I have seen the Era IV as a web book that can be downloaded.
I have seen the Era III one on ebay.de
Both books are in German, but have photos and diagrams that can be of use.

Regards

Mike C
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Offline Poor Skeleton  
#3 Posted : 18 November 2019 20:17:07(UTC)
Poor Skeleton

United Kingdom   
Joined: 09/10/2015(UTC)
Posts: 193
Location: England, Cambridge
Thanks Mike,

That's really helpful!

Cheers


Chris
Offline Carim  
#4 Posted : 19 November 2019 10:07:02(UTC)
Carim

United Kingdom   
Joined: 15/09/2014(UTC)
Posts: 428
Location: London
You may find this site helpful: https://www.vagonweb.cz/razeni/

Carim
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Offline Poor Skeleton  
#5 Posted : 19 November 2019 21:34:15(UTC)
Poor Skeleton

United Kingdom   
Joined: 09/10/2015(UTC)
Posts: 193
Location: England, Cambridge
Thanks that is helpful - particularly that the trains are depicted pictorially!


Chris
Offline Minok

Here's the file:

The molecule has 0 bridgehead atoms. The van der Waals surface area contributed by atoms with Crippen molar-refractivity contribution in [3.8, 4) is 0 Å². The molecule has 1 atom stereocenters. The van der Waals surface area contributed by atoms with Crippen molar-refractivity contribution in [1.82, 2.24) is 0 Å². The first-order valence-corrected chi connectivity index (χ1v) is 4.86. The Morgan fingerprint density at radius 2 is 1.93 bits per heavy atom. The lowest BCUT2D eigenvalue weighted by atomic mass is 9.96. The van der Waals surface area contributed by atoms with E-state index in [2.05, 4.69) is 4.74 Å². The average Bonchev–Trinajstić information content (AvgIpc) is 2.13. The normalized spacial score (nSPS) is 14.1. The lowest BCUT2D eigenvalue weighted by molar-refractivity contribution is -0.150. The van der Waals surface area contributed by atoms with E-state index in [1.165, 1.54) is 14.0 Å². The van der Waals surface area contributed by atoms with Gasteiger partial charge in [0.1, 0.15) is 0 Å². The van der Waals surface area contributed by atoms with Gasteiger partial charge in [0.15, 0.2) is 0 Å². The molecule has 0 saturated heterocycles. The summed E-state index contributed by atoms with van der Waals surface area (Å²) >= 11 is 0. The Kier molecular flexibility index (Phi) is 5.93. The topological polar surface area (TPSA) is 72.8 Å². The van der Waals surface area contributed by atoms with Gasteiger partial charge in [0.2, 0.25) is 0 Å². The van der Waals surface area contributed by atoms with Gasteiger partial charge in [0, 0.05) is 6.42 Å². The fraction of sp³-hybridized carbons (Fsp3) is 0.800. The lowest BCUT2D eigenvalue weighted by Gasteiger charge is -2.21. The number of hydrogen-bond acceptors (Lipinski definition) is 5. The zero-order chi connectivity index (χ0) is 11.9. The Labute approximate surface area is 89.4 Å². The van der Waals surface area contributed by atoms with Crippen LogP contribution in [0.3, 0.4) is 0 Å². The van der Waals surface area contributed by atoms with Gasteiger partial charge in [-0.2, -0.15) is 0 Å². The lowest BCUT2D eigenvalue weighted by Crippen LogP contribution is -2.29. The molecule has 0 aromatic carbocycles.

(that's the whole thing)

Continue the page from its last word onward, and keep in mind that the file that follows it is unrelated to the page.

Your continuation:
#6 Posted : 19 November 2019 22:36:02(UTC)
Minok

United States   
Joined: 15/10/2006(UTC)
Posts: 2,152
Location: Washington, Pacific Northwest
The starting point needs to be which era and/or train you are looking to model. Then look at the routes for that particular train.

EG, the German InterCity trains initially were 100% first class; it wasn't till May 1979 that they then added the 2nd class to the IC trains there.

In the end, though, you should run what looks good to you. If they are distance trains then a ratio similar to what airplanes have on seating capacity in 1st/business vs coach classes may be reasonable; for local trains its often none or a tiny fraction (part of a car) as 1st class and thats it.

Your planning to run full length trains, so 7+ car trains for many of the trains I suspect. So you will have more flexibility to make it look interesting.
On my planning, as I'm focused on route dispatching and less on prototypical length, I'll be running 3 car trains, so my trains that have 1st class will have 1 car in the 1st class for normal trains, or maybe 2 if I'm doing the intercity design (which would be 66% 1st class, 33% 2nd class).